Data indicating the electrical resistivities for Compositions X and U on tape and on single crystal cubic zirconia are shown in the Drawing. The Drawing plots the normalized resistance of the samples as a function of temperature over the temperature range from near 0° K. to 100° K., setting unit resistance at the higher temperature. Curve A plots data for Composition U on a flexible ZrO2 substrate, Curve B for Composition U on single crystal ZrO2, Curve C for Composition X on flexible ZrO2, and Curve D for Composition X on single crystal ZrO2. As is clearly demonstrated by the data presented, continuous high temperature superconductor coatings have been provided on these flexible substrates.
Four narrow (1 mm to 2 mm wide) zirconia ribbons of 20 μm thickness were coated with Composition U of the previous example using laser ablation. The samples were annealed in flowing oxygen using the schedule of the previous example, except that temperatures measured were 661° C. for the 600° C. set, 761° C. for the 700° C. set, and 865 ° C. for the highest set temperature (for which the set point was 810° C.). Silver electrodes were then laid down on the coatings by vacuum vapor deposition and the samples heated in oxygen to 300° C.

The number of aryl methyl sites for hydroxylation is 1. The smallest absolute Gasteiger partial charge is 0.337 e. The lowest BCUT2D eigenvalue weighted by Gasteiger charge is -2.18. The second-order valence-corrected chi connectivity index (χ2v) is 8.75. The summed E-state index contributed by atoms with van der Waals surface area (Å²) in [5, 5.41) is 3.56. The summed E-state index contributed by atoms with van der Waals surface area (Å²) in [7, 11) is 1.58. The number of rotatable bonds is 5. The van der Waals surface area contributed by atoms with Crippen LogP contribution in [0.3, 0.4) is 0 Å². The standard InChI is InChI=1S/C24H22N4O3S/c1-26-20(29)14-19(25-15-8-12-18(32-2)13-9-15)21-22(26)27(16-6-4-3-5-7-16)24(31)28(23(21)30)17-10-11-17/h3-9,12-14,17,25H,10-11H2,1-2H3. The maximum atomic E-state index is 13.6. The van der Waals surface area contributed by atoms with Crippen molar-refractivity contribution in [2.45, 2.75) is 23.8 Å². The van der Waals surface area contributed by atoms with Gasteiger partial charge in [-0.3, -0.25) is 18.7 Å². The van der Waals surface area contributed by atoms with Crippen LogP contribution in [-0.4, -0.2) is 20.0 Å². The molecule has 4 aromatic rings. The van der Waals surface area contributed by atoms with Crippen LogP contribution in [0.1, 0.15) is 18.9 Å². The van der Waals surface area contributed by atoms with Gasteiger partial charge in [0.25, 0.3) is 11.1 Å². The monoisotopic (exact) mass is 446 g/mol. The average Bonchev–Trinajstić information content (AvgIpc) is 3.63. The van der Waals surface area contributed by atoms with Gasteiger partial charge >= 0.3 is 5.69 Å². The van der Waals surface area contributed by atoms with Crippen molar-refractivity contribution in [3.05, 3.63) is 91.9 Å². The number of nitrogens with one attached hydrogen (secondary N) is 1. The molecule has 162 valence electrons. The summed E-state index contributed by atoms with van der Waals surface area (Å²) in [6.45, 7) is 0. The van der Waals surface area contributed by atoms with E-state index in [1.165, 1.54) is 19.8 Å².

One coated and annealed ribbon from this example was bent to test its strength after heat treatment. The thickness of the substrate was 20 μm, the sample was bent with the coating in compression to a radius of 1.9 mm without breaking. From this data the calculated strength was at least 1.11 GPa. No visible degradation occurred to the coating or the substrate.
A 0.5 μm coating Nb3 Sn coating was applied to zirconia ribbon substrates by co-sputtering Nb metal and Sn metal using a CVC rf sputtering apparatus. Niobium metal and tin metal were used for targets. The substrates were 25 μm×1.65 mm×2.5 cm zirconia ribbons which contained 2 mole % yttria.
The coated ribbons were annealed at 960° C. in vacuum for 1 hour in order to homogenize the alloy. The annealed alloy adhered to the substrates and could be bent to a radius of less than 5 mm in either direction (with the coating in either compression or tension) without either the coating or the substrate suffering visible damage. The x-ray diffraction pattern for a film produced concurrently on an alumina substrate showed a cubic material with lattice parameter of 5.34 angstroms, close to the literature value of 5.291 for Nb3 Sn. The film on the flexible zirconia substrate was found to superconduct with a Tc of 18K.
Flexible zirconia tapes were coated with silver metal by evaporative vapor deposition, followed by heating of the composite to 300° C. The product was a non-ductile, flexible conducting composite. Thus flexible conductors which may be fatigue resistant composites were provided.